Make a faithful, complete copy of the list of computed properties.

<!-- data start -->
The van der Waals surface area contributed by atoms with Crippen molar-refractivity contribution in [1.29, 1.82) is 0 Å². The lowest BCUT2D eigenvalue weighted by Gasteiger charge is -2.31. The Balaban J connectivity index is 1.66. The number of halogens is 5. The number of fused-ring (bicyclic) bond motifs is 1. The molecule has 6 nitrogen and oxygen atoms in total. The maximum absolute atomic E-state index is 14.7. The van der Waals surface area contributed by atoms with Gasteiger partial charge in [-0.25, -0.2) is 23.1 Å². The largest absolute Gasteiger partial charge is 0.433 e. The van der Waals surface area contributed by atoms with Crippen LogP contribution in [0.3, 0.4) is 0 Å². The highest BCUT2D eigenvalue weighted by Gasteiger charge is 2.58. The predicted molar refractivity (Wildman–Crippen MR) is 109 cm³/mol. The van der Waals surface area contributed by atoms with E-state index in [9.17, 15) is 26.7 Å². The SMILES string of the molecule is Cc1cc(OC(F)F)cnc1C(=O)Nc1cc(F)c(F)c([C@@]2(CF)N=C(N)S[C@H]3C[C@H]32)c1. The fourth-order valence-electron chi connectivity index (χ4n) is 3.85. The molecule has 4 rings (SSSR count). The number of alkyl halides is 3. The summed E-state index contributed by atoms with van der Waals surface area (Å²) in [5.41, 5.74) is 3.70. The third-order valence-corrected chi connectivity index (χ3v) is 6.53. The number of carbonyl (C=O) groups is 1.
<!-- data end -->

The van der Waals surface area contributed by atoms with Crippen molar-refractivity contribution in [1.29, 1.82) is 0 Å². The lowest BCUT2D eigenvalue weighted by Gasteiger charge is -2.31. The Balaban J connectivity index is 1.66. The number of halogens is 5. The number of fused-ring (bicyclic) bond motifs is 1. The molecule has 6 nitrogen and oxygen atoms in total. The maximum absolute atomic E-state index is 14.7. The van der Waals surface area contributed by atoms with Gasteiger partial charge in [-0.25, -0.2) is 23.1 Å². The largest absolute Gasteiger partial charge is 0.433 e. The van der Waals surface area contributed by atoms with Crippen LogP contribution in [0.3, 0.4) is 0 Å². The highest BCUT2D eigenvalue weighted by Gasteiger charge is 2.58. The predicted molar refractivity (Wildman–Crippen MR) is 109 cm³/mol. The van der Waals surface area contributed by atoms with E-state index in [9.17, 15) is 26.7 Å². The SMILES string of the molecule is Cc1cc(OC(F)F)cnc1C(=O)Nc1cc(F)c(F)c([C@@]2(CF)N=C(N)S[C@H]3C[C@H]32)c1. The fourth-order valence-electron chi connectivity index (χ4n) is 3.85. The molecule has 4 rings (SSSR count). The number of alkyl halides is 3. The summed E-state index contributed by atoms with van der Waals surface area (Å²) in [5.41, 5.74) is 3.70. The third-order valence-corrected chi connectivity index (χ3v) is 6.53. The number of carbonyl (C=O) groups is 1.